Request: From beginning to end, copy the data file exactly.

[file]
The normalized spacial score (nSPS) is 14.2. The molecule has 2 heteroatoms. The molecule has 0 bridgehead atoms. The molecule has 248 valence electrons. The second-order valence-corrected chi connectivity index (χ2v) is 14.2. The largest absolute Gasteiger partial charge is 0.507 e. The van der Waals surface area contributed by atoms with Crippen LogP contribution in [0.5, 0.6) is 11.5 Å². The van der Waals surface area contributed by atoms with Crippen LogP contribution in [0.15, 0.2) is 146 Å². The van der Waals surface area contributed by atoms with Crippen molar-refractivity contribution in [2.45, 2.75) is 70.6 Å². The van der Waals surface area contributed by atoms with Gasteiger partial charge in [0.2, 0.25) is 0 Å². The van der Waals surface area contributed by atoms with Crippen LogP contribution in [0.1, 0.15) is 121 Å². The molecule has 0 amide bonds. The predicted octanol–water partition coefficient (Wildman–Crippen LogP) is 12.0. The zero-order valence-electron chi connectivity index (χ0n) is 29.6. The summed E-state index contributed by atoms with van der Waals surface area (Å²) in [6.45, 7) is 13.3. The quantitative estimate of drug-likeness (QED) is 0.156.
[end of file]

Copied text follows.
The normalized spacial score (nSPS) is 14.2. The molecule has 2 heteroatoms. The molecule has 0 bridgehead atoms. The molecule has 248 valence electrons. The second-order valence-corrected chi connectivity index (χ2v) is 14.2. The largest absolute Gasteiger partial charge is 0.507 e. The van der Waals surface area contributed by atoms with Crippen LogP contribution in [0.5, 0.6) is 11.5 Å². The van der Waals surface area contributed by atoms with Crippen LogP contribution in [0.15, 0.2) is 146 Å². The van der Waals surface area contributed by atoms with Crippen molar-refractivity contribution in [2.45, 2.75) is 70.6 Å². The van der Waals surface area contributed by atoms with Gasteiger partial charge in [0.2, 0.25) is 0 Å². The van der Waals surface area contributed by atoms with Crippen LogP contribution in [0.1, 0.15) is 121 Å². The molecule has 0 amide bonds. The predicted octanol–water partition coefficient (Wildman–Crippen LogP) is 12.0. The zero-order valence-electron chi connectivity index (χ0n) is 29.6. The summed E-state index contributed by atoms with van der Waals surface area (Å²) in [6.45, 7) is 13.3. The quantitative estimate of drug-likeness (QED) is 0.156.